At this point, I plan on doing more research and communication with other organizations on the ground as well as with people living in the tent city we reached out to before in order to try to assess if the original plan is still a good one and if it seems plausible to carry out within the next year, should the necessary funds and collaboration from people on the ground be found. This effort is not one of our main priorities as an organization and cannot, by any means, subtract from our programs in Puerto Plata, but it is an extremely important effort for the country of Haiti, whose unfortunate state is what has caused so many to come to Puerto Plata and other cities in the Dominican Republic in the first place. So having our hand int his effort is definitely not off-focus, but separate funding and a separate team is truly needed in order to carry it out.

Thank you very much for your collaboration.  


May 2, 2011

Building Finished, Now we have to fill it...

The alternative spring break group from Dartmouth College came in
March for their annual trip and finished preparing the building for
the internet center (1st floor) and volunteer apartment (2nd floor).
The leader of the community development organization for which this
internet center was built has been having to travel quite a bit for
work reasons but is creating business opportunities at home and is
preparing to settle down and work more from Saman. His constant
presence will create more security and oversight in the community
which will be a better situation for introducing the necessary
expensive equipment. So now what is left is the installation of
internet and a telephone line, purchase and installation of computers,
telephones, an inverter and batteries to give electricity when the
power goes out, a UPS box for each computer to protect them for safe
shutdown when the inverter loses charge and the power is still out,
and an internet center control program. There are community members
who could run the internet center, but it would be ideal to start up
the center in a way that an expat volunteer or intern with excellent
language skills and computer skills were to stay in the volunteer
apartment and oversee things, also serving to teach community members
computer skills at the same time. This way the internet center can be
launched successfully in a protected manner and members of the
community development organization can see its success and then learn
the exact practices that should be followed in order to maintain the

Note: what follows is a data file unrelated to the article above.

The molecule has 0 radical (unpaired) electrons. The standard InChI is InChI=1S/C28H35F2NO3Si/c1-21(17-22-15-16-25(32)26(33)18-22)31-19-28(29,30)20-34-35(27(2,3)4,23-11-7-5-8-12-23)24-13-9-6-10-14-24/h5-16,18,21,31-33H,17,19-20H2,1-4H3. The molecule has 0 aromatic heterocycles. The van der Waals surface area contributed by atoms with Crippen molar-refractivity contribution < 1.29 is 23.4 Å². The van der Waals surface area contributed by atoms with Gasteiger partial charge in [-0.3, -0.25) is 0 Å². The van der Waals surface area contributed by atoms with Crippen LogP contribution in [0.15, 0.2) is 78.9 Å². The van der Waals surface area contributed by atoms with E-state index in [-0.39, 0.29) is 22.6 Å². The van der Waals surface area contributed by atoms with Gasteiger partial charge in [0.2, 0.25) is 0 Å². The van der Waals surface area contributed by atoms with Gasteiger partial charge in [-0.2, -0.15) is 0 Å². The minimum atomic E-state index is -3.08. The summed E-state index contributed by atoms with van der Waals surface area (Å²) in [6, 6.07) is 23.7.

success. The end goal is to train the community members and pass the
responsibility over to them. If the expat volunteer/intern does not
run and oversee the center and community members launch it themselves,
it is not likely to be as organized and successful and efforts would
therefore be less efficient. So we are keeping an eye out for someone
who fits this role. If you or someone you know speaks excellent
Spanish (Haitian Creole also is a huge plus but not required) and is
knowledgeable with computers, as well as is interested in volunteering
here for perhaps three months, please e-mail

Thanks for reading and supporting!


May 2, 2011

Not much has changed, presidential elections...

I have not personally visited Port-au-Prince lately and have only been updated from others who are there or who have come here to the Dominican Republic from there. It sounds as though little has really changed in terms of removing rubble and creating housing for the tent communities. Around the time of the first round of the presidential elections in November 2010, I wrote an article that is linked below after speaking to Haitians here in the Dominican Republic, without doing any research and forming an opinion from any other sources. My opinion is not included in this article and it just simply captures the views of the several Haitians I spoke with here.

Between the first round and second round of the elections, there was much talk as Jean Claude Duvalier returned to the country after being exiled for 25 years I believe, returned to the country.
This caused quite a bit of talk and commotion. Shortly after, there
was quite a bit of talk that other former president in exile Aristide
had returned. There was some talk that Duvalier, at least, would try to enter into the elections but it was secure that it wouldn't be allowed as his time out of the country would put him out of the running, not to mention the first round had already been completed.

I realize that it is not interesting or encouraging to hear that we
have been unable to make any headway toward setting up simple,
sustainable, and work providing cafeterias in the tent cities or at
least the one in Plas Mozole right in downtown Port-au-Prince because
we have had absolutely no funds to work with, but that is the truth.
Still, it would be a wonderful service and I truly believe that we
have a design that would practically work and put the responsibility
in the hands of the people. But nothing can be done without funds.